Anxiety and stress, mental illnesses such as depression or bipolar disorder, post-traumatic stress disorder — brought on by things like childhood abuse or war — can push people to drugs in a conscious or unconscious attempt to self-medicate. Genetics, an uncontrollable factor, account for as much as half of a person’s risk of becoming addicted to any substance, according to NIDA.
Doug Grote, a Greenfield social worker and therapist who sees a full range of patients but who entered the field through his interest in addiction, takes an anthropological view. Human brains are awash in natural chemicals designed to reward and reinforce things like work, love and basic self-preservation.
“Our nervous systems evolved to be looking for danger all the time,” Grote said.
In the absence of hostile tribes and large animals to be fought with spears, responses designed for real danger are triggered by lesser problems.
“So we have a lot of anxiety, we have a lot of depression. Taking a drug for those things is sort of a pseudo-coping skill.”
There is also the risk of a purely inadvertent slide into dependence and addiction through long-term use of painkillers prescribed for legitimate medical conditions, and a fair amount of gray-area on either side.
Baler said it’s not an easy thing to pin down, but the addiction rate in response to long-term opiate or opioid use, heroin or pills, is probably 20 to 30 percent of users.
Method of administration is the single biggest deciding factor, he said. Injection is often viewed as a sign of deep addiction; sticking a needle in your arm demonstrates a stronger need than snorting a line of powder, but there’s something else at work, too.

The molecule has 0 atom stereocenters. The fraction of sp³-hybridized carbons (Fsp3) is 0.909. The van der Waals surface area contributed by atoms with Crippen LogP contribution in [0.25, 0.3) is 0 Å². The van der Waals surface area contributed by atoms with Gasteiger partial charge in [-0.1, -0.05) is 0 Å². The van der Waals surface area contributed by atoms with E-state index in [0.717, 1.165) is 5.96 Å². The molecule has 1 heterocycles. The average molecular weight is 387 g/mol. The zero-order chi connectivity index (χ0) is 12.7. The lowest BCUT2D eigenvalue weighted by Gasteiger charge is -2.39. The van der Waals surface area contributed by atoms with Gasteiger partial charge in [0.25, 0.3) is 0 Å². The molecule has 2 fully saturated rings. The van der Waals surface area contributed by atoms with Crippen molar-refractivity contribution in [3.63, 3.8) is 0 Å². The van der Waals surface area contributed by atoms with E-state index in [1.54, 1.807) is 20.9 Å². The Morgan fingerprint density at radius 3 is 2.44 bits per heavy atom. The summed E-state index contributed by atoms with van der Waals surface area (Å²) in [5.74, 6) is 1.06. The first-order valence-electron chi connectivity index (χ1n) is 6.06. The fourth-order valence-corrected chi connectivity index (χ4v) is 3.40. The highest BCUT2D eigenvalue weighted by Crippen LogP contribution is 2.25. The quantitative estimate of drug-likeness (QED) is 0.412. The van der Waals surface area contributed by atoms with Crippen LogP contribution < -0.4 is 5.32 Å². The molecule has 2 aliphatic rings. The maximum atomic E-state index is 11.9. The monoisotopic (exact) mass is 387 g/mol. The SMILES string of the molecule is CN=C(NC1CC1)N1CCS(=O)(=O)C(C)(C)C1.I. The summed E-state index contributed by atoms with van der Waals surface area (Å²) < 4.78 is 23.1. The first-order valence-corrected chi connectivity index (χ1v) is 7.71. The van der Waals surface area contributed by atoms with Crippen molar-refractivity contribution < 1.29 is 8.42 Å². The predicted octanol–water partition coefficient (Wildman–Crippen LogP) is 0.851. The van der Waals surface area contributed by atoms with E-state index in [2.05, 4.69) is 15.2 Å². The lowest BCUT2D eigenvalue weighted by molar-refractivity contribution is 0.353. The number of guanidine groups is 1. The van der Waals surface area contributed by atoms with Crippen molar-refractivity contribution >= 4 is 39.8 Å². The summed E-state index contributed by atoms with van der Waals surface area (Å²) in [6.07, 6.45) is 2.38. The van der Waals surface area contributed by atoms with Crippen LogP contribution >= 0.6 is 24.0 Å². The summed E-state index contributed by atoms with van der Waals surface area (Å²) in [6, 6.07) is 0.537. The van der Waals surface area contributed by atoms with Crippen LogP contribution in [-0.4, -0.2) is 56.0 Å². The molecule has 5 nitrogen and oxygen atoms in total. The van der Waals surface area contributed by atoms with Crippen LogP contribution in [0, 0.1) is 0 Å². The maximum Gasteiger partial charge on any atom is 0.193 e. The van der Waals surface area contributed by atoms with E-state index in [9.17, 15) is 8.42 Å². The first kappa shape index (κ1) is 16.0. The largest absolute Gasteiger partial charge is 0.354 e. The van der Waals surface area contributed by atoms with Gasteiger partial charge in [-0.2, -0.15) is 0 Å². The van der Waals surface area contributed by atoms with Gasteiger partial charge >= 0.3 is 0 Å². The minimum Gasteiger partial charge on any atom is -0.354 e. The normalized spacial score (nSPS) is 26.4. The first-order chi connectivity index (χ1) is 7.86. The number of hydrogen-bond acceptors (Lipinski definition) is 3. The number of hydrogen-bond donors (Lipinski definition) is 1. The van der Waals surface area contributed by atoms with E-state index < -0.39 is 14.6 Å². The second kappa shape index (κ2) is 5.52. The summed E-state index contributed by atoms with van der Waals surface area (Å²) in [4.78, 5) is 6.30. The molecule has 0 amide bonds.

Injecting and smoking heroin or pills delivers the drug to its targets in the brain faster, and dopamine levels spike faster and harder, Baler said. Not only are drug users likely to begin injecting after they are already chemically dependent, but injecting will incrementally increase the need.
Drug addicts aren’t zombies. If you can recognize a problem you can stop it, although recognizing it is difficult enough with less than 6 percent of drug users perceiving a need for help, according to researchers. Addiction can alter a person’s perception of the outside world, skewing their view of reality.
“The possibility is always there and you can muster other resources. The brain is an exquisitely plastic organ, and you can muster, you can strengthen, you can train lots of different mechanisms,” Baler said. “This is what treatment is trying to achieve, trying to energize and empower other areas of the brain, not those that are impacted. Those will come online, hopefully, later in the healing process.”
The good news is recovery is always an option. The bad news is there isn’t an absolute cure for addiction.
“Even after a long period of time, those trenches that addiction has been digging for years are very difficult to completely cover up; they’re always there, hidden,” Baler said.“We’ve stopped talking at this point in terms of curing addiction, but of just managing it on a chronic basis.”
In other words, you’re always recovering, never cured.
The brain recovers, regains interest in things that were important to the person before they became addicted — exercise, hobbies, relationships — but the risk of relapse remains.
NIDA estimates the relapse rate for drug addiction at 40 to 60 percent. The positive outlook: this means the percentage of recovering addicts who don’t relapse is also as high as 60 percent.